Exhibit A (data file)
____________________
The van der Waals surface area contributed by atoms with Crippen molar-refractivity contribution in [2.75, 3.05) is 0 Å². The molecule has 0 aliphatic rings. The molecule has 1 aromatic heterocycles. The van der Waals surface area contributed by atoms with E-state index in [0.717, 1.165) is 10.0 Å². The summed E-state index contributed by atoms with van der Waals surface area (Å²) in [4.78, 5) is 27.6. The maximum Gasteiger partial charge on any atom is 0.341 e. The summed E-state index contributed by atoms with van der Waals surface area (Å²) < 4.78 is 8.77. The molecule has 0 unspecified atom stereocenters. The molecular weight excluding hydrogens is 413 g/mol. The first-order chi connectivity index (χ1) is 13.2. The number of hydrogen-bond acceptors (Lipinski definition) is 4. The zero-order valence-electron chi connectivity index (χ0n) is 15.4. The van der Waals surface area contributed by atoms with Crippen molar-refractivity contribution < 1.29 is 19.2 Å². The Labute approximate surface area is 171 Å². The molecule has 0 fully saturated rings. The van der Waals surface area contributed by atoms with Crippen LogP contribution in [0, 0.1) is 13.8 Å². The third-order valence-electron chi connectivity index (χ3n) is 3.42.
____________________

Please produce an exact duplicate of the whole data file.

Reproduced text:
The van der Waals surface area contributed by atoms with Crippen molar-refractivity contribution in [2.75, 3.05) is 0 Å². The molecule has 0 aliphatic rings. The molecule has 1 aromatic heterocycles. The van der Waals surface area contributed by atoms with E-state index in [0.717, 1.165) is 10.0 Å². The summed E-state index contributed by atoms with van der Waals surface area (Å²) in [4.78, 5) is 27.6. The maximum Gasteiger partial charge on any atom is 0.341 e. The summed E-state index contributed by atoms with van der Waals surface area (Å²) < 4.78 is 8.77. The molecule has 0 unspecified atom stereocenters. The molecular weight excluding hydrogens is 413 g/mol. The first-order chi connectivity index (χ1) is 13.2. The number of hydrogen-bond acceptors (Lipinski definition) is 4. The zero-order valence-electron chi connectivity index (χ0n) is 15.4. The van der Waals surface area contributed by atoms with Crippen molar-refractivity contribution < 1.29 is 19.2 Å². The Labute approximate surface area is 171 Å². The molecule has 0 fully saturated rings. The van der Waals surface area contributed by atoms with Crippen LogP contribution in [0, 0.1) is 13.8 Å². The third-order valence-electron chi connectivity index (χ3n) is 3.42.